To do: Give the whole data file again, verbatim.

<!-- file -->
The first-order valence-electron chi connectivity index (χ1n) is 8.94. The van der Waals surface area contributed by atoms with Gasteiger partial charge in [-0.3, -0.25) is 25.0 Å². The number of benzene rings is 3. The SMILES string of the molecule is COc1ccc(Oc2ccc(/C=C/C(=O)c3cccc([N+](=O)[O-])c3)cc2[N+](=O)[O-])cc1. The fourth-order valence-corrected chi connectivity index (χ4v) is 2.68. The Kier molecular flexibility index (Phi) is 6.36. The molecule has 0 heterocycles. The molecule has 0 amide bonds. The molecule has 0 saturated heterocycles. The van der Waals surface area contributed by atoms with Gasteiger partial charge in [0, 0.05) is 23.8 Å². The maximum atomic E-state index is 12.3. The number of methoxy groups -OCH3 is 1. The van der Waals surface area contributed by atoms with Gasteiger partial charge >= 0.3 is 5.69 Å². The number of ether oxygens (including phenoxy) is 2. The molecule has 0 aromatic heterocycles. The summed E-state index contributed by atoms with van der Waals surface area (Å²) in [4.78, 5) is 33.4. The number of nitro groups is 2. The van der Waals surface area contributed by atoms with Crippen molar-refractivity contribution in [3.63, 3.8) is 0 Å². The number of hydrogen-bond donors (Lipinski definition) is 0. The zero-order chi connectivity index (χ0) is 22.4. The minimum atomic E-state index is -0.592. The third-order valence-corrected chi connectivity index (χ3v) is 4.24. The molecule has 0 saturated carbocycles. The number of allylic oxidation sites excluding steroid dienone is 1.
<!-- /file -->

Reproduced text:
The first-order valence-electron chi connectivity index (χ1n) is 8.94. The van der Waals surface area contributed by atoms with Gasteiger partial charge in [-0.3, -0.25) is 25.0 Å². The number of benzene rings is 3. The SMILES string of the molecule is COc1ccc(Oc2ccc(/C=C/C(=O)c3cccc([N+](=O)[O-])c3)cc2[N+](=O)[O-])cc1. The fourth-order valence-corrected chi connectivity index (χ4v) is 2.68. The Kier molecular flexibility index (Phi) is 6.36. The molecule has 0 heterocycles. The molecule has 0 amide bonds. The molecule has 0 saturated heterocycles. The van der Waals surface area contributed by atoms with Gasteiger partial charge in [0, 0.05) is 23.8 Å². The maximum atomic E-state index is 12.3. The number of methoxy groups -OCH3 is 1. The van der Waals surface area contributed by atoms with Gasteiger partial charge >= 0.3 is 5.69 Å². The number of ether oxygens (including phenoxy) is 2. The molecule has 0 aromatic heterocycles. The summed E-state index contributed by atoms with van der Waals surface area (Å²) in [4.78, 5) is 33.4. The number of nitro groups is 2. The van der Waals surface area contributed by atoms with Crippen molar-refractivity contribution in [3.63, 3.8) is 0 Å². The number of hydrogen-bond donors (Lipinski definition) is 0. The zero-order chi connectivity index (χ0) is 22.4. The minimum atomic E-state index is -0.592. The third-order valence-corrected chi connectivity index (χ3v) is 4.24. The molecule has 0 saturated carbocycles. The number of allylic oxidation sites excluding steroid dienone is 1.